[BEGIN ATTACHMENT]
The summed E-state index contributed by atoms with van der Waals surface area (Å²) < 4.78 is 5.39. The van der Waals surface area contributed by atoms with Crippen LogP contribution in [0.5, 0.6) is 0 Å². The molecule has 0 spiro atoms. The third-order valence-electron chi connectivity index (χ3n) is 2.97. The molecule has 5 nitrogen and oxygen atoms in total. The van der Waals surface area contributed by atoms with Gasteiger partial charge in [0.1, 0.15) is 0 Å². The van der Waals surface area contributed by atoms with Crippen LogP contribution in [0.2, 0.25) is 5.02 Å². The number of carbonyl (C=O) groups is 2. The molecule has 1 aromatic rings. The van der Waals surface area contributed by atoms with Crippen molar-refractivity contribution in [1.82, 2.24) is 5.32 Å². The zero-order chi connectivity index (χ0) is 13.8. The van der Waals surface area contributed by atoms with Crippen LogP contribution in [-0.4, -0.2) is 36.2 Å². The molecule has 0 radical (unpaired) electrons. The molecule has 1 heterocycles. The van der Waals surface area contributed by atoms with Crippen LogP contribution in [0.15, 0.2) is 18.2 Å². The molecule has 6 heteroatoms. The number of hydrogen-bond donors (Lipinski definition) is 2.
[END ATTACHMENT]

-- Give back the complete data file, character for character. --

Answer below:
The summed E-state index contributed by atoms with van der Waals surface area (Å²) < 4.78 is 5.39. The van der Waals surface area contributed by atoms with Crippen LogP contribution in [0.5, 0.6) is 0 Å². The molecule has 0 spiro atoms. The third-order valence-electron chi connectivity index (χ3n) is 2.97. The molecule has 5 nitrogen and oxygen atoms in total. The van der Waals surface area contributed by atoms with Gasteiger partial charge in [0.1, 0.15) is 0 Å². The van der Waals surface area contributed by atoms with Crippen LogP contribution in [0.2, 0.25) is 5.02 Å². The number of carbonyl (C=O) groups is 2. The molecule has 1 aromatic rings. The van der Waals surface area contributed by atoms with Crippen molar-refractivity contribution in [1.82, 2.24) is 5.32 Å². The zero-order chi connectivity index (χ0) is 13.8. The van der Waals surface area contributed by atoms with Crippen LogP contribution in [-0.4, -0.2) is 36.2 Å². The molecule has 0 radical (unpaired) electrons. The molecule has 1 heterocycles. The van der Waals surface area contributed by atoms with Crippen LogP contribution in [0.15, 0.2) is 18.2 Å². The molecule has 6 heteroatoms. The number of hydrogen-bond donors (Lipinski definition) is 2.